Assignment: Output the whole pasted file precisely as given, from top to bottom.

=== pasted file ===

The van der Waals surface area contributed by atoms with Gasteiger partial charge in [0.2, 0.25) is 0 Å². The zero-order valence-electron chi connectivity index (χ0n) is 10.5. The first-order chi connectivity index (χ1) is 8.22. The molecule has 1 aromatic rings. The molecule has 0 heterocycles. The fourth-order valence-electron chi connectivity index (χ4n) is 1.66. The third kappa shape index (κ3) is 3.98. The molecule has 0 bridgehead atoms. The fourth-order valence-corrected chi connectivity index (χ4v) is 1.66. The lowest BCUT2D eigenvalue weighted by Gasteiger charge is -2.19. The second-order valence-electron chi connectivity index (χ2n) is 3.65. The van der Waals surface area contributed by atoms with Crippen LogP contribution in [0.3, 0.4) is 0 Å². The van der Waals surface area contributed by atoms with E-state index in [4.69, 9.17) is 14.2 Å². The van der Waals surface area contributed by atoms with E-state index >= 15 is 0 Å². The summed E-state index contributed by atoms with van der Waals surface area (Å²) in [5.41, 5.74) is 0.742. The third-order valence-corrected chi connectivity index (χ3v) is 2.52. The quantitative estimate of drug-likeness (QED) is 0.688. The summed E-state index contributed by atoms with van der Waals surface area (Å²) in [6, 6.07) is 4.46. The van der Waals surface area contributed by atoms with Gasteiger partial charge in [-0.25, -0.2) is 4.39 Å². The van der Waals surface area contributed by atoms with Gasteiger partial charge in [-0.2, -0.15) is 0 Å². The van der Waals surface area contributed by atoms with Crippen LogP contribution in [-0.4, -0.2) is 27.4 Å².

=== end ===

The van der Waals surface area contributed by atoms with Gasteiger partial charge in [0.2, 0.25) is 0 Å². The zero-order valence-electron chi connectivity index (χ0n) is 10.5. The first-order chi connectivity index (χ1) is 8.22. The molecule has 1 aromatic rings. The molecule has 0 heterocycles. The fourth-order valence-electron chi connectivity index (χ4n) is 1.66. The third kappa shape index (κ3) is 3.98. The molecule has 0 bridgehead atoms. The fourth-order valence-corrected chi connectivity index (χ4v) is 1.66. The lowest BCUT2D eigenvalue weighted by Gasteiger charge is -2.19. The second-order valence-electron chi connectivity index (χ2n) is 3.65. The van der Waals surface area contributed by atoms with Crippen LogP contribution in [0.3, 0.4) is 0 Å². The van der Waals surface area contributed by atoms with E-state index in [4.69, 9.17) is 14.2 Å². The van der Waals surface area contributed by atoms with E-state index >= 15 is 0 Å². The summed E-state index contributed by atoms with van der Waals surface area (Å²) in [5.41, 5.74) is 0.742. The third-order valence-corrected chi connectivity index (χ3v) is 2.52. The quantitative estimate of drug-likeness (QED) is 0.688. The summed E-state index contributed by atoms with van der Waals surface area (Å²) in [6, 6.07) is 4.46. The van der Waals surface area contributed by atoms with Gasteiger partial charge in [-0.25, -0.2) is 4.39 Å². The van der Waals surface area contributed by atoms with Gasteiger partial charge in [-0.2, -0.15) is 0 Å². The van der Waals surface area contributed by atoms with Crippen LogP contribution in [-0.4, -0.2) is 27.4 Å².